Because of that stored energy, and the supreme body control and movement coordination that Hyde displayed, the spin movement action is able to be executed fluidly as the energy from the force absorption on his right leg pre-spin is absorbed, stabilized, and released quickly.

Hyde pic 6

Unlike Miller’s spin last week, Hyde had less dissipation of energy prior to the spin. However, like Miller, post-spin, Hyde was able to quickly get right into his reacceleration mechanics. And this is a very, very good thing! I always tell my NFL players that we work on deceleration and cutting mechanics as much as we do with the sole purpose of getting back to acceleration as efficiently as possible. And unlike playing against Virginia Tech, Hyde has 11 NFL players who are also supremely fast in space all still coming with a singular purpose to take him out before he scores 6. However, because the play was initially moving right coupled with the fact that no one in purple could’ve really expected Hyde to make the move that he did, with a few blocks by his receivers, tight ends, and kinda-sorta his quarterback (okay; not really), he had a pretty clear path to the end zone. However, for good measure and to put a cherry on top of this week’s best play, he dove from the 2 yard line to plunge into the end zone.

Hyde pic 3

All night Carlos Hyde was moving in short or tight spaces with very efficient and coiled biomechanics. He also utilizing a very wide base of support and lowering his center of gravity as well as any player I watched this past weekend (and I watched the film from all but 3 games). As Movement Specialists these are the types of outputs that we usually look to, but in most of the instances of its display, it’s actually the athlete’s information-movement/perception-action coupling that makes the use of those biomechanics so efficient and even possible. And on this play, Hyde’s perception of the ever-changing environment of the task, along with the selection of the most optimal biomechanics to correspond to it, is what makes this play so special.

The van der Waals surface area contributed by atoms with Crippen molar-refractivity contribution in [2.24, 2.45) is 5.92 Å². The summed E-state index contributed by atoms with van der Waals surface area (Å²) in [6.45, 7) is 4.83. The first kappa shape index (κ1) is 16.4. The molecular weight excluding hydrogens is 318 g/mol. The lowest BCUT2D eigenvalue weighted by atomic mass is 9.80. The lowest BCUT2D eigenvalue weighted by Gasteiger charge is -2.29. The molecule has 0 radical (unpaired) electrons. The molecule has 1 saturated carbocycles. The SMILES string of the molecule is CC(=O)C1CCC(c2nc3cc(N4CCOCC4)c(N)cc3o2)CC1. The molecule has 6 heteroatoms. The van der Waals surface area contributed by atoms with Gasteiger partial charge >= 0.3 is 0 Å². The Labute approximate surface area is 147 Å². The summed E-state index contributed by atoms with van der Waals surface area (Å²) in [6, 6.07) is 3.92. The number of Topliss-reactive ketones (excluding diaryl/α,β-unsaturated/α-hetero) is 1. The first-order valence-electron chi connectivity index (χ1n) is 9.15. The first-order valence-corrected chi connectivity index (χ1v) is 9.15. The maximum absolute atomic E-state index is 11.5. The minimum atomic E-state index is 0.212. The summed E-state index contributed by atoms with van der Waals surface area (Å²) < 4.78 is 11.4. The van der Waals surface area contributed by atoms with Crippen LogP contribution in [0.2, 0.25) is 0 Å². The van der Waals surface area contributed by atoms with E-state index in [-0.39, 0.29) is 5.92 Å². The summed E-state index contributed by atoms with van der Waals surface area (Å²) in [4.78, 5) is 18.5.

The year of the spin has begun…as you can tell by watching this week’s play of the week in action:

http://www.nfl.com/videos/nfl-cant-miss-plays/0ap3000000531030/Can-t-Miss-Play-Slip-and-Hyde